Q & R: A theology of marginalization?

Here’s the Q:

I’m wondering if you might be able to help me by recommending some resources that may be relevant to a project I’m beginning.  I’m working on a project with a friend to develop a practical theology of marginalization.  More specifically, we’re asking what can Christians/the church learn from people who are marginalized?  How might Christians seek God in the margins?  What unique gifts are waiting to be found in the margins and marginalized people?  We’re also potentially interested in exploring intersections between monasticism and marginalization.  For example, how might “the poor” and marginalized challenge the church to find God in the margins in a similar way that prophets or monastic movements have through history?

Do you have any resources/books you would recommend I explore that would have any relevance to these topics/questions?

Here’s the R:
This is important – there is so much important theological work being done in this area that it’s easy to know where to begin but hard to know where to stop.
I’d definitely start with one of America’s most underrated theological sages, Howard Thurman: Jesus and the Disinherited. Then I’d go to James Cone’s The Cross and the Lynching Tree, and from there, you could expand to the whole world of Black Theology.
A must: Native American theology. Don’t miss Richard Twiss’ Rescuing the Gospel from the Cowboys and Randy Woodley’s Shalom and the Community of Creation. And keep your eyes open for an upcoming book by Mark Charles – it can’t come soon enough. In the meantime, check out his writings (and make a contribution) at his blog: wirelesshogan.com.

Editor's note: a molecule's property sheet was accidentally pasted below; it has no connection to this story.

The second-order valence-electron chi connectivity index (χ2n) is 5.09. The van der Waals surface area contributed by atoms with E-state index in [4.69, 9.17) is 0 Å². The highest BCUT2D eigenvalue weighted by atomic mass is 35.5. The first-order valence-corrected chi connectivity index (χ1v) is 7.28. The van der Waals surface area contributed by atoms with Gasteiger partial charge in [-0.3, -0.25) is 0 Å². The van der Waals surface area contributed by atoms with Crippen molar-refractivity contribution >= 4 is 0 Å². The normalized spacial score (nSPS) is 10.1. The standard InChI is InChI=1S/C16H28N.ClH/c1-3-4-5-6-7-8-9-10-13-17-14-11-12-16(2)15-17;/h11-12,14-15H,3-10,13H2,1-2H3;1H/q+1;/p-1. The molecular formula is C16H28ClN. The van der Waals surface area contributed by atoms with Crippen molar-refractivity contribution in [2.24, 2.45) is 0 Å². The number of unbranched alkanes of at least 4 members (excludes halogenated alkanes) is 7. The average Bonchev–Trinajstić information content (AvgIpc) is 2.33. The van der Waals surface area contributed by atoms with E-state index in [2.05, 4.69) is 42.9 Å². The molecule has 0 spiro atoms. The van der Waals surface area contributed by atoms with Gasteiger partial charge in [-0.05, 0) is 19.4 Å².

You should immerse yourself in the work of the Latin American Liberation Theologians. My personal favorites – Leonardo Boff’s Cry of the Earth, Cry of the Poor, and Jon Sobrino’s Jesus the Liberator.
Of course you should explore feminist and eco-feminist theologians. You might start with Sally McFague’s Models of God.
Don’t miss Gay/Queer theologians like Dale Martin. Sex and the Single Savior is a great place to start.
Mestizo theology is another fascinating area – Arturo Banuelas edited Mestizo Theology, which is a good starting point.
One of the most important books in this regard is by the brilliant African theologian, Kwame Bediako: Theology and Identity. It may be the most brilliant work of theology I’ve ever read.